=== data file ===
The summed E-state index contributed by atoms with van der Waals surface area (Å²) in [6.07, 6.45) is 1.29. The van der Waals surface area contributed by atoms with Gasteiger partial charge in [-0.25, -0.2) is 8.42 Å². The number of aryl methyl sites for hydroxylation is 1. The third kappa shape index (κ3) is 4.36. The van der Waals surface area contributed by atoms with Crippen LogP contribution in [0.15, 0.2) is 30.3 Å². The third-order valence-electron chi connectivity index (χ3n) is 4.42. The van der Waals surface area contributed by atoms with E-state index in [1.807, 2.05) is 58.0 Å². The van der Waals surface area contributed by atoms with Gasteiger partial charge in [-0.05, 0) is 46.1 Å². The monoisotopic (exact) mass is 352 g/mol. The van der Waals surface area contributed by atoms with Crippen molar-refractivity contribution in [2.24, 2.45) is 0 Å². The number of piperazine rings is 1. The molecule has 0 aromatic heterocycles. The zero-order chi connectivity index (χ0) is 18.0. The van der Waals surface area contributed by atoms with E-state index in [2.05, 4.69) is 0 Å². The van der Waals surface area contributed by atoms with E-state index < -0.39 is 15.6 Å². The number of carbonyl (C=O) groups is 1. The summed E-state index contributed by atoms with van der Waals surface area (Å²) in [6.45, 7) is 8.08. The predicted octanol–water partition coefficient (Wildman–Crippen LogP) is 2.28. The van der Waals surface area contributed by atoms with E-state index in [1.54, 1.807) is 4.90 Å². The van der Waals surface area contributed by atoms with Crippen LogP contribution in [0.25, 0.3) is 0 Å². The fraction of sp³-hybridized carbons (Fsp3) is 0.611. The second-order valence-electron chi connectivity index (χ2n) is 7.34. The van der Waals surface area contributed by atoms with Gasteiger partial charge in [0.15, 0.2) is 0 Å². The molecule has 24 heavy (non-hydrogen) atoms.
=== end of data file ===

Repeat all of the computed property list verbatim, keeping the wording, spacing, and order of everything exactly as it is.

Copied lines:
The summed E-state index contributed by atoms with van der Waals surface area (Å²) in [6.07, 6.45) is 1.29. The van der Waals surface area contributed by atoms with Gasteiger partial charge in [-0.25, -0.2) is 8.42 Å². The number of aryl methyl sites for hydroxylation is 1. The third kappa shape index (κ3) is 4.36. The van der Waals surface area contributed by atoms with Crippen LogP contribution in [0.15, 0.2) is 30.3 Å². The third-order valence-electron chi connectivity index (χ3n) is 4.42. The van der Waals surface area contributed by atoms with E-state index in [1.807, 2.05) is 58.0 Å². The van der Waals surface area contributed by atoms with Gasteiger partial charge in [-0.05, 0) is 46.1 Å². The monoisotopic (exact) mass is 352 g/mol. The van der Waals surface area contributed by atoms with Crippen molar-refractivity contribution in [2.24, 2.45) is 0 Å². The number of piperazine rings is 1. The molecule has 0 aromatic heterocycles. The zero-order chi connectivity index (χ0) is 18.0. The van der Waals surface area contributed by atoms with E-state index in [2.05, 4.69) is 0 Å². The van der Waals surface area contributed by atoms with E-state index < -0.39 is 15.6 Å². The number of carbonyl (C=O) groups is 1. The summed E-state index contributed by atoms with van der Waals surface area (Å²) in [6.45, 7) is 8.08. The predicted octanol–water partition coefficient (Wildman–Crippen LogP) is 2.28. The van der Waals surface area contributed by atoms with E-state index in [1.54, 1.807) is 4.90 Å². The van der Waals surface area contributed by atoms with Crippen LogP contribution in [0.25, 0.3) is 0 Å². The fraction of sp³-hybridized carbons (Fsp3) is 0.611. The second-order valence-electron chi connectivity index (χ2n) is 7.34. The van der Waals surface area contributed by atoms with Gasteiger partial charge in [0.15, 0.2) is 0 Å². The molecule has 24 heavy (non-hydrogen) atoms.